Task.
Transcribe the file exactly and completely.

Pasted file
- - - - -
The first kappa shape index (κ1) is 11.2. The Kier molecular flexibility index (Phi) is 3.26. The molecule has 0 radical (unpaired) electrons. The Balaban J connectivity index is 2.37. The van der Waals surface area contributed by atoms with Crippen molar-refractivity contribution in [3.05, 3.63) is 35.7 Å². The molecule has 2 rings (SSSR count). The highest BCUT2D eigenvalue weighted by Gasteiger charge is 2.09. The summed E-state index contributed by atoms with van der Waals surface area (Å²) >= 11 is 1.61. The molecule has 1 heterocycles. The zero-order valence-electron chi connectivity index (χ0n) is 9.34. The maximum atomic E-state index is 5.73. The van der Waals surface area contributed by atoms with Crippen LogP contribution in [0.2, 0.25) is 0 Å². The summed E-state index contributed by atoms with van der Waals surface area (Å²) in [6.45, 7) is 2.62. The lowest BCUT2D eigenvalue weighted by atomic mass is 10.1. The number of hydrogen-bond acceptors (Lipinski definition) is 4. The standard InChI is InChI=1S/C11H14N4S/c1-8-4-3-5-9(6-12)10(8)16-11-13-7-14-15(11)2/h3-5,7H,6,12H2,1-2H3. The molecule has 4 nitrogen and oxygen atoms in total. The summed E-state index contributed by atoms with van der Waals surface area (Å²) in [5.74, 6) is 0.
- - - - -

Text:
The first kappa shape index (κ1) is 11.2. The Kier molecular flexibility index (Phi) is 3.26. The molecule has 0 radical (unpaired) electrons. The Balaban J connectivity index is 2.37. The van der Waals surface area contributed by atoms with Crippen molar-refractivity contribution in [3.05, 3.63) is 35.7 Å². The molecule has 2 rings (SSSR count). The highest BCUT2D eigenvalue weighted by Gasteiger charge is 2.09. The summed E-state index contributed by atoms with van der Waals surface area (Å²) >= 11 is 1.61. The molecule has 1 heterocycles. The zero-order valence-electron chi connectivity index (χ0n) is 9.34. The maximum atomic E-state index is 5.73. The van der Waals surface area contributed by atoms with Crippen LogP contribution in [0.2, 0.25) is 0 Å². The summed E-state index contributed by atoms with van der Waals surface area (Å²) in [6.45, 7) is 2.62. The lowest BCUT2D eigenvalue weighted by atomic mass is 10.1. The number of hydrogen-bond acceptors (Lipinski definition) is 4. The standard InChI is InChI=1S/C11H14N4S/c1-8-4-3-5-9(6-12)10(8)16-11-13-7-14-15(11)2/h3-5,7H,6,12H2,1-2H3. The molecule has 4 nitrogen and oxygen atoms in total. The summed E-state index contributed by atoms with van der Waals surface area (Å²) in [5.74, 6) is 0.